The Mississippi Attorney General’s Office is investigating whether a behavioral therapist provider bilked Medicaid under a special program for people with intellectual and developmental disabilities. 

Natalie Gunnells, the mother of a 23-year-old Medicaid recipient named Patrick, first noticed a billing discrepancy in early 2022 after requesting to see records from the Mississippi Department of Mental Health.

The Department of Mental Health administers the program, called the Medicaid IDD waiver, but the Mississippi Division of Medicaid pays for it. 

Under the waiver, Patrick is eligible to receive over 200 hours of services each month, but in the last several years, he’s received just a handful of hours, if not zero.

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That hasn’t stopped Mississippi Behavioral Services, a clinic in Southaven owned by Vargas Clark, from billing Medicaid for thousands of dollars worth of therapy for Patrick, records obtained by Mississippi Today show. 

Clark, who has not been charged with a crime, said he was unaware of the investigation and did not return several follow up calls and texts from Mississippi Today. Gunnells estimates Medicaid reimbursed the company for $42,000 worth of services that her son didn’t receive from 2020 to 2022. She says disregard at the mental health and Medicaid agencies allowed this to continue unnoticed. 

“We provide services as written for the service authorization,” Clark said. “Now there may be individuals that are authorized for, let’s say, 30 hours. We may be providing 10. But we only bill services for services that are actually rendered.”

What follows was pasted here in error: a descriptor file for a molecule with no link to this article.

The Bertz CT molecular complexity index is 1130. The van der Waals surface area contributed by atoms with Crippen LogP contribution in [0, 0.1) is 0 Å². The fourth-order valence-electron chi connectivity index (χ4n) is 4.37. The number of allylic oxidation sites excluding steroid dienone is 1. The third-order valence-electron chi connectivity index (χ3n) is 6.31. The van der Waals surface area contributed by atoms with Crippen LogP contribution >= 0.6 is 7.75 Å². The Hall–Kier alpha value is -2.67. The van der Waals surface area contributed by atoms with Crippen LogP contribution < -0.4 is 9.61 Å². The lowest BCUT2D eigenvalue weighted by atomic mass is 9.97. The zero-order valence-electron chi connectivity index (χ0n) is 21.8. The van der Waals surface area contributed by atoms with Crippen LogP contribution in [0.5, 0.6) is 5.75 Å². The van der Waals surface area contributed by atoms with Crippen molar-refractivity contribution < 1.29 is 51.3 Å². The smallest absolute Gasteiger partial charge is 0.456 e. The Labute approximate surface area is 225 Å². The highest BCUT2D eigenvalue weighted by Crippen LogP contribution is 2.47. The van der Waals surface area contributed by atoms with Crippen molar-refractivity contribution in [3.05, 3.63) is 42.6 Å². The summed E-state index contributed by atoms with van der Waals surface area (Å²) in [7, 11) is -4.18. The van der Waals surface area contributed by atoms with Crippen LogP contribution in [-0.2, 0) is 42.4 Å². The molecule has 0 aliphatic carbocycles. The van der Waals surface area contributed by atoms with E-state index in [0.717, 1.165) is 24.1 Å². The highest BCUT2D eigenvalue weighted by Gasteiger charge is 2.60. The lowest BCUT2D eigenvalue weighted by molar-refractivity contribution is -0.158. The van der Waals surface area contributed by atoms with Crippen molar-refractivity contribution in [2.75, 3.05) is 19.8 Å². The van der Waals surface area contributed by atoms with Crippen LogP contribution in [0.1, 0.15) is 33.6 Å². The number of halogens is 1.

Mississippi spends about $125 million annually on the waiver program, an average reimbursement of about $45,000 worth of services for each person. 

Several parents who spoke to Mississippi Today and voiced their concerns at a recent public hearing want to know where all that money is going. It’s hard for them to believe that much care is being delivered, considering the worker shortage that has left them without any help for their adult children. 

And they’re worried that a lack of oversight in the program could mean taxpayer dollars are flying out the door of Medicaid while some of the state’s most vulnerable residents go without services. 

“There’s no telling how much fraud is occurring,” Gunnells said.

One of those parents is Deb Giles, who has been unable to find a specialist to provide the speech therapy her son is qualified to receive. But at the hearing in February, Giles focused her concerns on the accountability within the program.

“My recommendation for the Department of Mental Health is to provide the recipients with reports on audits of the providers and to provide more audits,” Giles said. “I’ve run into roadblocks, and not enough information as to how these providers are being audited. Some are not providing the services that they’re being paid for, or reimbursed for, and I would like to see more information for Mississippi on how these providers are being audited. And also I’d like to be able to assess the audits, to read throughout the state of Mississippi what the providers are providing for the recipients.”

Giles told Mississippi Today she wasn’t alleging a specific instance of fraud, but that the waiver program doesn’t collect enough information from providers to ensure they’re performing all the functions they’re supposed to.